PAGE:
Wel­com­ing en­vi­ron­ment

Mac Format - - SOCIAL SOCIETY -

Make your site or blog colour­ful and wel­com­ing and in­clude pho­tos of peo­ple and ac­tiv­i­ties from the group. Ide­ally, add a page just for sug­ges­tions. If it’s a Word­Press site, this could be one of the static pages, so it’s al­ways vis­i­ble from the home page.

If you’re go­ing to have a chat fa­cil­ity on your site, make sure it has a clear set of rules. If peo­ple say some­thing out of place, make sure they’re (gen­tly, but firmly) ad­mon­ished so ev­ery­one knows that there are stan­dards and it’s a friendly place.

You don’t have to al­low com­ment­ing on ev­ery page. If you so de­sire, you can turn off com­ment­ing if you sim­ply want

Make sure your chat fa­cil­ity has a clear set of rules; let peo­ple know there are stan­dards

to be able to use the site as an in­for­ma­tion re­source.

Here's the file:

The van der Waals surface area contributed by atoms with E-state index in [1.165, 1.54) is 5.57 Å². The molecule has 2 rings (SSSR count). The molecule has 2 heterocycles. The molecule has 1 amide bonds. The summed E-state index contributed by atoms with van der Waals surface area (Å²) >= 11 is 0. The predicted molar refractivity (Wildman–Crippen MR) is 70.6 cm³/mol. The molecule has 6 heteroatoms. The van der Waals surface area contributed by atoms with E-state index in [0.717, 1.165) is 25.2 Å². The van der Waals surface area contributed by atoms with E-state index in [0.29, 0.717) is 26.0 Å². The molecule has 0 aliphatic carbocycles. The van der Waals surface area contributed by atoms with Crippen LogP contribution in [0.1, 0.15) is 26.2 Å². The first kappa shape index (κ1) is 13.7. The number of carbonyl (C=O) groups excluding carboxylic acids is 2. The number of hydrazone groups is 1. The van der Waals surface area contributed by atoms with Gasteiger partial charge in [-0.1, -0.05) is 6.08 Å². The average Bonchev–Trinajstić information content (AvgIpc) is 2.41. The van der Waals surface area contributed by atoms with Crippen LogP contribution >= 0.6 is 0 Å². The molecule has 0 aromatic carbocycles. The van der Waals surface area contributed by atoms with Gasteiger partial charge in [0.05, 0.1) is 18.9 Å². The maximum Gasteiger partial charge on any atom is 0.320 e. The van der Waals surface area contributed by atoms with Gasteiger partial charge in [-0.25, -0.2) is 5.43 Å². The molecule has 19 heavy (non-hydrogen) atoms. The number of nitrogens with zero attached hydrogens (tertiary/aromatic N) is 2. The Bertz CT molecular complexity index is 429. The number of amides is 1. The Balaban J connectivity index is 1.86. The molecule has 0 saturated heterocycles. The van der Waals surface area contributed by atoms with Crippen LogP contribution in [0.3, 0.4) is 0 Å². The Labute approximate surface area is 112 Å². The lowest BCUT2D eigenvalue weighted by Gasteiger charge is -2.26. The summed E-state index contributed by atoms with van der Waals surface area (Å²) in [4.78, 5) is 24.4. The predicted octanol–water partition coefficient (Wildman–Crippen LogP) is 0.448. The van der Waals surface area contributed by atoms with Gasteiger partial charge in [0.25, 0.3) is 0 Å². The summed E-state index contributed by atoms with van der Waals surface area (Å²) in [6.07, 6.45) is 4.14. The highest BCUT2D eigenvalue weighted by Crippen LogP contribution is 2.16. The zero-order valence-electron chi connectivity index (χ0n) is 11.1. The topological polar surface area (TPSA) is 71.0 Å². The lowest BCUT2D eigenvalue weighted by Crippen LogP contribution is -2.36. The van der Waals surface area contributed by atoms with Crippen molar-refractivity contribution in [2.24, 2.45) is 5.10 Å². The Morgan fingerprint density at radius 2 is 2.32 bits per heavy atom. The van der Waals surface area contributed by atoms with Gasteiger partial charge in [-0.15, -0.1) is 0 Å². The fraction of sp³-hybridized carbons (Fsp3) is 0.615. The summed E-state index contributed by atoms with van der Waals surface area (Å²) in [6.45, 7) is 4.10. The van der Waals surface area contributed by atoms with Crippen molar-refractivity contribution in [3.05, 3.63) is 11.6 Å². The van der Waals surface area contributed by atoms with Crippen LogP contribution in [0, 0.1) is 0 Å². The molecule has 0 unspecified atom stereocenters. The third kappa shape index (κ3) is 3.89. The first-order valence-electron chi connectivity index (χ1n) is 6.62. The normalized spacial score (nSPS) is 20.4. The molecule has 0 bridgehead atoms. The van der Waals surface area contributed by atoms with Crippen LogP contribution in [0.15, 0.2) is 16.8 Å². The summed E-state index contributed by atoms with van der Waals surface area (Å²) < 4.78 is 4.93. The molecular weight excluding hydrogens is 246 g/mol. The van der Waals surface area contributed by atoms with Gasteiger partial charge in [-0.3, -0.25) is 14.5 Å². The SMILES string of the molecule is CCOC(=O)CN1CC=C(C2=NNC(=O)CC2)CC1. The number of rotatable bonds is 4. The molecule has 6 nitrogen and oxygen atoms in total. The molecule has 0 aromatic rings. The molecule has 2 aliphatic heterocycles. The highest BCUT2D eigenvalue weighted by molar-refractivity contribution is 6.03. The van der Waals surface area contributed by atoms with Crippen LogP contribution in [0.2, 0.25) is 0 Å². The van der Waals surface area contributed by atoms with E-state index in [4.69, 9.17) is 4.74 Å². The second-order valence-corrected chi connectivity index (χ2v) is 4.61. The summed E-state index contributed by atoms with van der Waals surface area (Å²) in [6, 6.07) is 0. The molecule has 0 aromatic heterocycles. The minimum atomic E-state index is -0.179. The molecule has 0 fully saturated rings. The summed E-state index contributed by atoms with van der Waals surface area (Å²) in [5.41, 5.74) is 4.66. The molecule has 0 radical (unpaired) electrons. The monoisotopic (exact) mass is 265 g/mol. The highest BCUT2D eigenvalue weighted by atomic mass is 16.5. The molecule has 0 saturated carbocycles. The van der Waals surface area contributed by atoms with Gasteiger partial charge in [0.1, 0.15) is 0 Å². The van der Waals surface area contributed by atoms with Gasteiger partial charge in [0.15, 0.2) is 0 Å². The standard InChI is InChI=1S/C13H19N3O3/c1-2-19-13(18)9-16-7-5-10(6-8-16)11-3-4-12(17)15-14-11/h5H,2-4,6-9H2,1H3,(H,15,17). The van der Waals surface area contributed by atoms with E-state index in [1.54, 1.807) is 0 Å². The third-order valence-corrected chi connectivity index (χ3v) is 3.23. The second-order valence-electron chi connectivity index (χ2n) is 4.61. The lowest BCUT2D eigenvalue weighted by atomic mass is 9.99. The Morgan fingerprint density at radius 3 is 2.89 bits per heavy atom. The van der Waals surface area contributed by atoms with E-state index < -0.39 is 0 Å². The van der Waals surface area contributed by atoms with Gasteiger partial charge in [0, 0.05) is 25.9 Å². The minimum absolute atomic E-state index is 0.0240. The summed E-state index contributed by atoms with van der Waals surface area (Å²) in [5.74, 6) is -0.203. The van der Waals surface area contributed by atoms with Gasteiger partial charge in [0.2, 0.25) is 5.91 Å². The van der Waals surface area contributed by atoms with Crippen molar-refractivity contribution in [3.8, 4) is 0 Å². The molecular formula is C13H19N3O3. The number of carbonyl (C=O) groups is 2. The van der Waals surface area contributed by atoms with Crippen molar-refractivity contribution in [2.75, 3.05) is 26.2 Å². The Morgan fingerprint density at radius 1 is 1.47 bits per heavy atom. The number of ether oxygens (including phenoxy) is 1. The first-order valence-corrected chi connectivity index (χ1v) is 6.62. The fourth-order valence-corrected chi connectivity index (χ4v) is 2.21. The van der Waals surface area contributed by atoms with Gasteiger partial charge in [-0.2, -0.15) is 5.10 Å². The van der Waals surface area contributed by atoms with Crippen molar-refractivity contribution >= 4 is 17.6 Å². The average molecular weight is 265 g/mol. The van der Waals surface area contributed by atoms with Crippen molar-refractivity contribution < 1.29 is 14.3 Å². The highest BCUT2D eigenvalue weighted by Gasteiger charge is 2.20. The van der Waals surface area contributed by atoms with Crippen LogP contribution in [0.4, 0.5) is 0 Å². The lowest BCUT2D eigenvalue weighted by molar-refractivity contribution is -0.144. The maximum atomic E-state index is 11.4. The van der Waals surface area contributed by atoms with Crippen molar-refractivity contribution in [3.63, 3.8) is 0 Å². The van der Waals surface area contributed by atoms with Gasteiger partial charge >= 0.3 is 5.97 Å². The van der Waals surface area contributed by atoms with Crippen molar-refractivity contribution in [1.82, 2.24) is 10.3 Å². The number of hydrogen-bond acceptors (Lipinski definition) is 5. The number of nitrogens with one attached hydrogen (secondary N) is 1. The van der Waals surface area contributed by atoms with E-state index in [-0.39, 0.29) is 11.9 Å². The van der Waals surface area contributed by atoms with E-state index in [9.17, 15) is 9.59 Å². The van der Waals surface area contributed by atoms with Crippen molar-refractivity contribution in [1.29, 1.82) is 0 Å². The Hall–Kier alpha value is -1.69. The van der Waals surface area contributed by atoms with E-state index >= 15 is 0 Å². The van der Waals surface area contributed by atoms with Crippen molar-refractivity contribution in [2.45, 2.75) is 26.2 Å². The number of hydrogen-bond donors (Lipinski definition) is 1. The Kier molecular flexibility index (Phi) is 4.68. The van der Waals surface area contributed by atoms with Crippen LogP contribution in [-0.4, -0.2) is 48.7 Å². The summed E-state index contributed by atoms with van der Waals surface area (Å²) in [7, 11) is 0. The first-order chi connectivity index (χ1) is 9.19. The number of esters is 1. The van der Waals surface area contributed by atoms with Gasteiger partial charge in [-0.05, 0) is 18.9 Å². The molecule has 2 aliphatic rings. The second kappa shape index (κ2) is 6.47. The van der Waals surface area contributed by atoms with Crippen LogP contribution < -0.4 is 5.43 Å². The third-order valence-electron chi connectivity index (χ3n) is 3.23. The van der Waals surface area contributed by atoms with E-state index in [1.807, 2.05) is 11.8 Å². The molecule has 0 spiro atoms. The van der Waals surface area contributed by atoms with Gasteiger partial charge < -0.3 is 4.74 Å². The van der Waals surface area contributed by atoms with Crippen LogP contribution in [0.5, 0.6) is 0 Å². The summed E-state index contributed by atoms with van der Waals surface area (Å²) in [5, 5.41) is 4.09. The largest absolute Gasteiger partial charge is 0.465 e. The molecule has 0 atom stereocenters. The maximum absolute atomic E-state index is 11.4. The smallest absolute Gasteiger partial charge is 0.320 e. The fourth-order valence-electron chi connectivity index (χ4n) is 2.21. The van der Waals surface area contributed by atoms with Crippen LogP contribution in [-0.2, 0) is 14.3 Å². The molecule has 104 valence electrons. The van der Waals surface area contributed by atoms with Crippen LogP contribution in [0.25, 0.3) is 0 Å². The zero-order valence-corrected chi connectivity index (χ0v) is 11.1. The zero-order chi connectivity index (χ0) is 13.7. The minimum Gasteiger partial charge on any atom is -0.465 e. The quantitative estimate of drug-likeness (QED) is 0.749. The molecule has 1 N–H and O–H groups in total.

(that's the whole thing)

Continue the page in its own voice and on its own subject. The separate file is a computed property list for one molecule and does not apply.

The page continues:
For new mem­bers, their mail­ing list sign-up email may be their first di­rect con­tact with you, so give them a warm wel­come. Emails you send out reg­u­larly should also al­ways be friendly. Men­tion mem­bers’ ac­tiv­i­ties and achieve­ments in your emails and blog posts to make them feel in­cluded. Ask peo­ple to let you know of things they need help with or re­lated projects they’d like you to pub­li­cise. If some­one’s taken on a par­tic­u­lar project, ask them to write it up for the group web­site or blog. Writ­ing from the first-per­son per­spec­tive is a great way to in­spire other peo­ple.

Ac­knowl­edg­ing ev­ery­one’s in­put will en­cour­age them to con­tinue con­tribut­ing and may also prompt other mem­bers to vol­un­teer their time.

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